Letter From the Publisher: Spring 2024

By Karen Floyd

by Karen Floyd

Why in the world would you travel to Ukraine and put your life at risk to film a documentary?” I was repeatedly asked. The question surprised me. As the founder and publisher of the ELYSIAN ecosystem for almost a decade, I have adhered strictly to our editorial mantra, “Women Inspiring Women.” Since its conception in 2013, I have been privileged to interview over a thousand professional, philanthropic, trendsetting women who have been featured in our magazine’s award-winning pages and captured on film. The inspiring stories of women who overcome, persevere, and endure are what undergirds everything ELYSIAN. Many share their vulnerability and pain while others recount tales of gratitude and blessings. Giving women their voice, with the hope others would find inspiration and connection, is central to ELYSIAN’s ethos.

On February 21, 2022, when Russia invaded the sovereign country of Ukraine, something inside of me was awakened. In our complex world of incredible advancement from sending NFTs to the moon, cranial implants, electric vehicles, clean energy, and more … how could this happen?

I believe every person has a purpose; mine is to give sound to the voiceless. With the invasion weighing heavily on my heart, I decided to capture the Ukrainian women’s voices in film and expose the truth through a documentary. For weeks that were exhilarating, depressing, exhausting, and perilous, our small crew consisting of a cinematographer, translator, and soldiers, traveled covertly throughout Ukraine, to Kiev, and the deadly front lines. We filmed remarkable Ukrainian women whose courage, fortitude, and love of family and the motherland gave a new dimension to “inspiring women.” Perhaps for the first time in my life, I came to understand the decisive role strong women selflessly assume when everything they love and hold dear is put on the line.

Fight for Ukraine: 12 Women’s War reflected the interviews of a Supreme Court Justice, Nurse, Driver, Medic, Combat soldier, Widow expecting a child, Government official, Trainer, Interpreter, Reconnaissance soldier, Student, and a Cook. They were brave in what were seemingly unnoticed, yet impactful ways. They maintained both their humanity and dignity in the face of evil.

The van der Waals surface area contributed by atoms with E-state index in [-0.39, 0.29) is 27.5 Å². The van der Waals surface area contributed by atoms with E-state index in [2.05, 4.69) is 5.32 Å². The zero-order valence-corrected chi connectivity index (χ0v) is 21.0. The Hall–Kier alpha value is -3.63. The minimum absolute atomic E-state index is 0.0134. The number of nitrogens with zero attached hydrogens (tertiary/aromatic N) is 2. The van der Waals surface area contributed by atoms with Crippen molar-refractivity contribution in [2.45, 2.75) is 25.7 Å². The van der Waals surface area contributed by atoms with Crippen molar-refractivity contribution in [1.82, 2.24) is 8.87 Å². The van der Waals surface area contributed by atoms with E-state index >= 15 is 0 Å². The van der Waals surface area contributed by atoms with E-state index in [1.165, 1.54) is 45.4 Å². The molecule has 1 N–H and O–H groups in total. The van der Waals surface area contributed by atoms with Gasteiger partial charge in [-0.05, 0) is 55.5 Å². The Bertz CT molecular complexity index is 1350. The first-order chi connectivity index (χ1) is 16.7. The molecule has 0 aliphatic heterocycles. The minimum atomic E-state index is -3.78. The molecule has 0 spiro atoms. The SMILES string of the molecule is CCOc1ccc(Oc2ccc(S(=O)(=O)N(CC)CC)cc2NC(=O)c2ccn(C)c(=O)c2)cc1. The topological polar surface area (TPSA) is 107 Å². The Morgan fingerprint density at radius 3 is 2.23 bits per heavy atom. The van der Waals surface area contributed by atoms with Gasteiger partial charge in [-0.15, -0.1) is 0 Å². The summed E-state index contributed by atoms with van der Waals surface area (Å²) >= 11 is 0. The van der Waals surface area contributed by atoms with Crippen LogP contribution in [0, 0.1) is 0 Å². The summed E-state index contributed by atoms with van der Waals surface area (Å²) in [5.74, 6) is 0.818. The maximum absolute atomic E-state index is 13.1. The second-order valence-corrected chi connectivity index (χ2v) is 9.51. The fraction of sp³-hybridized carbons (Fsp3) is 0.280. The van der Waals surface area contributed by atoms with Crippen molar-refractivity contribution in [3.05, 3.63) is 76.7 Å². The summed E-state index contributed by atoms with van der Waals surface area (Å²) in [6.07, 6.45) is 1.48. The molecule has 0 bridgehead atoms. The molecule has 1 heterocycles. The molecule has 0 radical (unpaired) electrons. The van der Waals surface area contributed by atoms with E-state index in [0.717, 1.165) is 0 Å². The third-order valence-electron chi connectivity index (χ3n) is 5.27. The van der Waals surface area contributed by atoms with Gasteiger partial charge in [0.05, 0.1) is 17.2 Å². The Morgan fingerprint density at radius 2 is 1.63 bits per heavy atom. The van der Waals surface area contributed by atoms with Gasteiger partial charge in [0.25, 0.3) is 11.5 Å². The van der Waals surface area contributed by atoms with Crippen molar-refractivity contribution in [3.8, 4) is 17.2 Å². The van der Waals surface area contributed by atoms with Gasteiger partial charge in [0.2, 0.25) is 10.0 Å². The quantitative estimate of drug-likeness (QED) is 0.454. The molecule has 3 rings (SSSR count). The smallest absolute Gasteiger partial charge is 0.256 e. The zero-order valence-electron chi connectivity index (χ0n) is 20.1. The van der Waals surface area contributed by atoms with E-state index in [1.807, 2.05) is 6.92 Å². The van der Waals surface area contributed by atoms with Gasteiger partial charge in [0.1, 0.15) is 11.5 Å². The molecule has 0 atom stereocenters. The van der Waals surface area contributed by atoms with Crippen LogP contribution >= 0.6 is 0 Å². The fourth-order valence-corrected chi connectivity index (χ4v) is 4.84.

Their stories reminded me of an epiphany my only sister Kathy shared with me in her final stages of cancer. She was a world-class athlete, not to mention an academic with a doctorate and post-doctorate from Cal Tech. She was teaching at the University of Washington School of Medicine in Seattle when she was diagnosed with terminal cancer. “We have it all wrong, Karen,” she said. “It is what each of us does every day that matters most — the small acts of bravery that are never seen, that move humanity forward.” Our 82-minute documentary, Fight for Ukraine: 12 Women’s War, is a testimony to that notion. The resilience of women when thrust into the agonies of war, in Ukraine or any part of a world in conflict, is inspiring. Their strength enables human existence.

The documentary was awarded or selected for 9 international film festivals, as of this spring, yet I felt there was a deeper story to be told. And so, for the second time, we traveled to Ukraine to film the sequel, Fight for Ukraine; For the Children. The storyline is based upon a simple premise — that, because women bring life into this world, they are also uniquely impacted by the spoils of war.

Genocide is defined as the deliberate killing of people from a particular nation or ethnic group with the aim of destroying that nation or group. I witnessed this in Ukraine, and central to genocide, was a systemic effort to remove hope and crush the human spirit. While filming there, we identified three horrific ways this was accomplished; the ultimate sacrifices of the soldiers, the isolation and despair of the women, and the marginalization and generational impact of war on children.

In Kiev, there is a mural of three overlapping hands, a child, the mother, and the soldier. The mural is symbolic and portrays a visual “cry” to the world. It represents the hope and future of the country. The storyline of Fight for Ukraine; For the Children focuses on these three central themes: why men are willing to die for the future of their motherland and their children; why women have a unique and formidable capacity to deal with suffering yet still find meaning and hope, and finally — why the children drive their united passion despite the horrors of war. For survivors of all war, it is my profound hope that they not just learn how to endure, survive, and exist, but to unlearn hate, animosity, and revenge.

This issue is dedicated to all women who serve . . . because, as my sister Kathy explained, “True heroism stems from the quiet and unnoticed acts, oftentimes from women’s hands.”

This website uses cookies to improve your experience. We'll assume you're ok with this, but you can opt-out if you wish. Accept Read More

Privacy & Cookies Policy